Book 1 of the Destroyers Series (Second Edition).
Sixteen-year-old Janelle never thought the gray spiral birthmark on her arm meant anything special. But when gorgeous Gary materializes out of a hurricane right in front of her, that all changes, because he shares a marking exactly like hers.
When Gary shows her the truth about the curse they share, it's only the start of their nightmare.
This was almost certainly the end.
Janelle’s breath caught in her throat. Outside the bay window of their new home, mountains of black clouds lumbered through the sky. The wind screamed, threatening to blast out the glass at any second or send a piece of debris shooting straight at them. And all through it, her father stood and watched, hands folded behind his back.
“Dad, get away from the window. I’m begging you. We’ve got to get out of here. Didn’t you hear what the cops were blasting when the drove through earlier?”
Her father turned, and he was smiling of all things. It was the opposite of what she felt, and it made zero amount of sense. No one should be smiling in a situation like this, except for people with a death wish, and her father didn’t strike her as the type. “Isn’t this exciting? I want you to see this.”
Rain beat against the house, adding to the roar that filled the world. The roof creaked like it wanted to peel off and fly away. Every single bush and tree in their yard bent over as if pointing them back to Michigan, to the sanity they’d left behind. To her best friend, Leslie, who was no doubt thinking she’d come to a sunny paradise, gawking at shirtless guys at the beach instead of trying to huddle away from a full-blown hurricane.
Janelle bit her lip, hugging herself. It was all a dream. It had to be. It was one of those nightmares where only she could see the danger, and her father wouldn’t listen to her, like the one she’d had about him setting up camp above quicksand back in junior high. She’d wake up soon in her real life, go to school, and attend her Math Whiz meeting at her normal school. Any minute now she’d—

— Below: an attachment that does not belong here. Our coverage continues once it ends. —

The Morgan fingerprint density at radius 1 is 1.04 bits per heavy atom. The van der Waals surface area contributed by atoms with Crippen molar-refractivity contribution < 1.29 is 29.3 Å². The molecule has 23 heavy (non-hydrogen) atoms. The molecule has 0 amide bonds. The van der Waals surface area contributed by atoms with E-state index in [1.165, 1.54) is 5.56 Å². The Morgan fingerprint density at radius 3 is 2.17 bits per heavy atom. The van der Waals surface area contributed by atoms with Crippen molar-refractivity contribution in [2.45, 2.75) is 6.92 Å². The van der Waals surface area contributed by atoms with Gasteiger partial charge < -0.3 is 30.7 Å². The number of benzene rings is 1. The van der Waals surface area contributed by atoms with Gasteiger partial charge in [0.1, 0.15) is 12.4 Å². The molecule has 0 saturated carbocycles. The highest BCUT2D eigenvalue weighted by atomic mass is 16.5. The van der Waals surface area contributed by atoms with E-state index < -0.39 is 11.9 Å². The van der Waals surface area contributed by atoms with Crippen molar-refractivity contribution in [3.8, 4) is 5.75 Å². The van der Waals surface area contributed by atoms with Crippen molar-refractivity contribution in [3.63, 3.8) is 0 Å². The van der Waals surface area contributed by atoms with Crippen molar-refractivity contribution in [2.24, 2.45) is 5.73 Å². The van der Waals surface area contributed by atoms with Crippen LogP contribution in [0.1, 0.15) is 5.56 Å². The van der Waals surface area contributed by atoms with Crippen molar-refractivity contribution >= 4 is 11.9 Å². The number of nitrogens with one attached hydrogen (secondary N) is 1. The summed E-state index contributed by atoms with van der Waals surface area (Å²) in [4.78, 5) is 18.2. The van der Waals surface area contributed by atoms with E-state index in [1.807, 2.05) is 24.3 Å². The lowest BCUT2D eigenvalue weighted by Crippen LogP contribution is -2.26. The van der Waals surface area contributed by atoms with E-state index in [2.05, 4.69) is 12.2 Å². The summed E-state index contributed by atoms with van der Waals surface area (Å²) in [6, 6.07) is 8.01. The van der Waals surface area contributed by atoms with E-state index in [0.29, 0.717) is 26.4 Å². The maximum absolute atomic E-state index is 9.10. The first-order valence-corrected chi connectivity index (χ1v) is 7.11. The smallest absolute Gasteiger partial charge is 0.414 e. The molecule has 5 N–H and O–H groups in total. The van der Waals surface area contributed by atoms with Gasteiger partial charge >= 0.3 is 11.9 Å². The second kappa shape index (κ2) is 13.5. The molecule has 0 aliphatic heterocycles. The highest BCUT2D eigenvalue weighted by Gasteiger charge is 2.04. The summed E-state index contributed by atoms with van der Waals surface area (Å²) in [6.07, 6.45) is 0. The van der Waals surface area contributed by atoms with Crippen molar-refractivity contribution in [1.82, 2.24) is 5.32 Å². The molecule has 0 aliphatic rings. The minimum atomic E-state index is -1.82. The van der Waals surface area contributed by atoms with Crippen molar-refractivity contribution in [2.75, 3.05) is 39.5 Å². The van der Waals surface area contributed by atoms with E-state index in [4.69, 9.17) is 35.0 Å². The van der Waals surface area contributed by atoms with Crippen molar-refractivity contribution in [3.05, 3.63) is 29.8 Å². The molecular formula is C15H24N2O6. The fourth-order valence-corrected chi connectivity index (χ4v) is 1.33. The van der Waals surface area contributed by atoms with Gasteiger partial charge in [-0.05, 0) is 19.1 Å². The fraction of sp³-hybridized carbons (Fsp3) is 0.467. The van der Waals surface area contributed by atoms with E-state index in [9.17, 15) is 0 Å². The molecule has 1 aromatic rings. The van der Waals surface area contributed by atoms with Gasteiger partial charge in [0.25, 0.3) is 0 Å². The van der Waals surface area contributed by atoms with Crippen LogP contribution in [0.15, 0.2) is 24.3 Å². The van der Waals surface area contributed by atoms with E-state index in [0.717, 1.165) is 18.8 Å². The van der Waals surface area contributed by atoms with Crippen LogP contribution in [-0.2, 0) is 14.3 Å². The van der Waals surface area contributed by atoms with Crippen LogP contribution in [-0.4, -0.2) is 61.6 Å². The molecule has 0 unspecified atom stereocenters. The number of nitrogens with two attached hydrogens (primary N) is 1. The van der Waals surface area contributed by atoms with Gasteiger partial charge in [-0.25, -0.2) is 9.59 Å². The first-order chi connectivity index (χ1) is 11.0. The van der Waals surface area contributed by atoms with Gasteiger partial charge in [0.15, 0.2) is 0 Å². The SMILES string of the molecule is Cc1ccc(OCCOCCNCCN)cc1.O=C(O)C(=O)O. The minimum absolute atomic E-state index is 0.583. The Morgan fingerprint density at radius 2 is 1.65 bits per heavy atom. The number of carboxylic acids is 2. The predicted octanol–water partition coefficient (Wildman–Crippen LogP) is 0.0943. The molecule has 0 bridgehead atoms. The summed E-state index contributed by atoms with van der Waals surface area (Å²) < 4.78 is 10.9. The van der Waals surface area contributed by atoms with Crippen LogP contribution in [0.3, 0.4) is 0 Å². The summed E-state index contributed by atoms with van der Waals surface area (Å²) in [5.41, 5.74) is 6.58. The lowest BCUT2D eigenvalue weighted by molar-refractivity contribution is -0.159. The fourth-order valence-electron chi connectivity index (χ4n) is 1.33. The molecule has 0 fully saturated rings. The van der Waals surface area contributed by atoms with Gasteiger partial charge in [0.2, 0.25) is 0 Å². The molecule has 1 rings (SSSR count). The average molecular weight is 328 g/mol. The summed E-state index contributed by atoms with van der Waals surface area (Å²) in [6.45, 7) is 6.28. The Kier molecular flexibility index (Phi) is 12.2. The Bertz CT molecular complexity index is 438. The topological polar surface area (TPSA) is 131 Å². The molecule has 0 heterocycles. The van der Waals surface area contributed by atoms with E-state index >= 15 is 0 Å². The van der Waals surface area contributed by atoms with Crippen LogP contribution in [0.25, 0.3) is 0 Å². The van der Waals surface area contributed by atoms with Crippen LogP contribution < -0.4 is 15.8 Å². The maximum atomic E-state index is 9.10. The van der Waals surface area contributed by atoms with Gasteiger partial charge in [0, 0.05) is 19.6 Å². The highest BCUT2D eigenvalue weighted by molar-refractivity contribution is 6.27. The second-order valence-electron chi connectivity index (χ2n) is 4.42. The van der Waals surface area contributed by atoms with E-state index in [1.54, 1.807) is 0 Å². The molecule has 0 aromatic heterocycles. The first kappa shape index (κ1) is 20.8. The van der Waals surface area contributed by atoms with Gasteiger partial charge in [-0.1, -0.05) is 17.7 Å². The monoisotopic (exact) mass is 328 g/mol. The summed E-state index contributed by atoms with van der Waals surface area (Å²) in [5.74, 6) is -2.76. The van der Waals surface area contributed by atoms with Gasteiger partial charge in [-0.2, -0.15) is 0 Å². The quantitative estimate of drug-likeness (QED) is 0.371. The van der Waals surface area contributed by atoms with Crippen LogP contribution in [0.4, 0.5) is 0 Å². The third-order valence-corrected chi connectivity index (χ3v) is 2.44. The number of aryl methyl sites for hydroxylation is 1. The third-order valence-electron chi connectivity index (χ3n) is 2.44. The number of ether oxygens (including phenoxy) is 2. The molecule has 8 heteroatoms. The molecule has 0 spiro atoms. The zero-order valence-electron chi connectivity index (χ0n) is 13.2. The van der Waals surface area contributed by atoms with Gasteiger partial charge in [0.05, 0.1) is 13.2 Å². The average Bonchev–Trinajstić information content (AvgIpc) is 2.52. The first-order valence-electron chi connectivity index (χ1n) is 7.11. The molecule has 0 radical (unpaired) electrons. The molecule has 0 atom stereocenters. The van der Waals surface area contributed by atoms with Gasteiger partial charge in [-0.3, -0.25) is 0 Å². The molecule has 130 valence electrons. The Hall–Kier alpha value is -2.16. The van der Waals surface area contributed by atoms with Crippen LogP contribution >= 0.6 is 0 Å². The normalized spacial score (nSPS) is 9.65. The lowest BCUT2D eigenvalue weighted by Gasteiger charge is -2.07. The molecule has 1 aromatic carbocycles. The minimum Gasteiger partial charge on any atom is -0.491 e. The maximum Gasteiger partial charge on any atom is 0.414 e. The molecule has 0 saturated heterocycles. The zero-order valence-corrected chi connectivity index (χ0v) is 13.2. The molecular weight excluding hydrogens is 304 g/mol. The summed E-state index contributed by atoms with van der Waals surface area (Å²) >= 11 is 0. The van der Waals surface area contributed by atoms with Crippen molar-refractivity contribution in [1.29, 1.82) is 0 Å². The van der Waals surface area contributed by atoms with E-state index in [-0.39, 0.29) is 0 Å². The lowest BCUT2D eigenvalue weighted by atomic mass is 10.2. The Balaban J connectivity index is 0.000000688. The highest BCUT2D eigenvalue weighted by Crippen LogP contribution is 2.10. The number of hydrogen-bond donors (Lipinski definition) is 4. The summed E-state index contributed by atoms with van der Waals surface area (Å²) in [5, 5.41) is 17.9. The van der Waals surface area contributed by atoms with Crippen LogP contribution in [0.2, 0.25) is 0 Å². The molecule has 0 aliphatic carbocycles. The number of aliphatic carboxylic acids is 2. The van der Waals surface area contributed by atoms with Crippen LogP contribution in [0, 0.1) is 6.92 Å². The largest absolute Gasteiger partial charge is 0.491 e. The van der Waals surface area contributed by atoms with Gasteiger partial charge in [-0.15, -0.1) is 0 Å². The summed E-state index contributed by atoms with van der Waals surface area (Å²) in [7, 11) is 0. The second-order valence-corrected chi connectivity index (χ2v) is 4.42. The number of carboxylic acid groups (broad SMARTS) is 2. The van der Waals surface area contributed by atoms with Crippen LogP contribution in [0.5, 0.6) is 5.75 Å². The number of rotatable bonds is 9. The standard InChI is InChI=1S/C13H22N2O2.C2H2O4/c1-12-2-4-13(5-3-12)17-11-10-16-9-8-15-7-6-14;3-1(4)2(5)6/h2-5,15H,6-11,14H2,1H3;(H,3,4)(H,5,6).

Snap. A tree fell across the street with a sound like gunfire.
Her heart thudded as she moved behind the couch, closer to the glow of the television. At least it could protect her a little if the window blew out. “Please. I want to go to the shelter.” It was getting harder and harder to keep her cool. And her sanity, for that matter. How was any normal person supposed to endure this?
Footsteps approached. Eyes shining, her dad spoke in an even voice, the one he reserved for work conversations on the phone and lectures about working hard in school. “We’re completely safe, Janelle. I’ve been through this before. Just enjoy it. You’d never have this experience back up north. This is nature’s most powerful storm.”
Behind him, a piece of sheet metal cut through the rain and somersaulted its way down the street. Did he really expect her to enjoy this? Sure, he’d grown up in Florida, but that should only make him understand how dangerous this whole situation was. Their new neighbors seemed to. The rest of the houses on the street were vacated, lights off and driveways empty.
“Exactly. Dad, why won’t you explain this to me? If you’ve been through this before, you should know what can happen.” Something was way, way wrong here. Her dad was always Mr. Careful. He’d even made her wear knee pads when she rode her bike up until middle school.
She fell silent, waiting for his response. Her father ground his shoe into the floor, watching it with great interest as if he’d been caught doing something illegal. The storm continued to roar outside, sending a fresh wave of creaks across the roof. There was one last option. Sucking in a breath, she dodged through a canyon of moving boxes to the TV, fighting down panic. “Look. We’re running out of time.”
A weatherman pointed to a green and yellow radar mess behind him, rambling on about storm surges and wind speeds. The eye of Hurricane Gary twisted closer to shore, and their new home, Palm Grove, stood right in its path.
“See?” A dry lump formed in her throat as Hurricane Gary vanished and an angry red border appeared on the coast. Something about where the surge would be at its worst, and Palm Grove was right in the middle of it. Every horrible image of storm damage and flooding she’d seen on TV flashed through her head. Water rising inside buildings. Roofs flying off houses. “What if this ends up like Hurricane Andrina where like, nine hundred people drowned? We could die if we stay here!”